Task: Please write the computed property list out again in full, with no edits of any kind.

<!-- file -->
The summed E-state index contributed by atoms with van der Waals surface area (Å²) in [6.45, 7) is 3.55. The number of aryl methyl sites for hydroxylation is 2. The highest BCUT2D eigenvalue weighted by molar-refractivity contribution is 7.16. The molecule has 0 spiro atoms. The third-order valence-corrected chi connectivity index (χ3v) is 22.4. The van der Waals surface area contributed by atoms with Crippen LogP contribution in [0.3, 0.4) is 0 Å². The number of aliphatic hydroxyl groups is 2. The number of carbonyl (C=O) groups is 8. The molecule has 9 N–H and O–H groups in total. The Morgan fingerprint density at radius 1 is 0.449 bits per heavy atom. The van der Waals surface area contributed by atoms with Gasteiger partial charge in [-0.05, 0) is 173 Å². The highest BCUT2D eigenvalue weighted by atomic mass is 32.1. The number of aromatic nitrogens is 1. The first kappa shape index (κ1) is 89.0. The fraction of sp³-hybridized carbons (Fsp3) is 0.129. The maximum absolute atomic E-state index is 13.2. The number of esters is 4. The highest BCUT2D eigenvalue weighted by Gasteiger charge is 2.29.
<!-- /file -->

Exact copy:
The summed E-state index contributed by atoms with van der Waals surface area (Å²) in [6.45, 7) is 3.55. The number of aryl methyl sites for hydroxylation is 2. The highest BCUT2D eigenvalue weighted by molar-refractivity contribution is 7.16. The molecule has 0 spiro atoms. The third-order valence-corrected chi connectivity index (χ3v) is 22.4. The van der Waals surface area contributed by atoms with Crippen LogP contribution in [0.3, 0.4) is 0 Å². The number of aliphatic hydroxyl groups is 2. The number of carbonyl (C=O) groups is 8. The molecule has 9 N–H and O–H groups in total. The Morgan fingerprint density at radius 1 is 0.449 bits per heavy atom. The van der Waals surface area contributed by atoms with Gasteiger partial charge in [-0.05, 0) is 173 Å². The highest BCUT2D eigenvalue weighted by atomic mass is 32.1. The number of aromatic nitrogens is 1. The first kappa shape index (κ1) is 89.0. The fraction of sp³-hybridized carbons (Fsp3) is 0.129. The maximum absolute atomic E-state index is 13.2. The number of esters is 4. The highest BCUT2D eigenvalue weighted by Gasteiger charge is 2.29.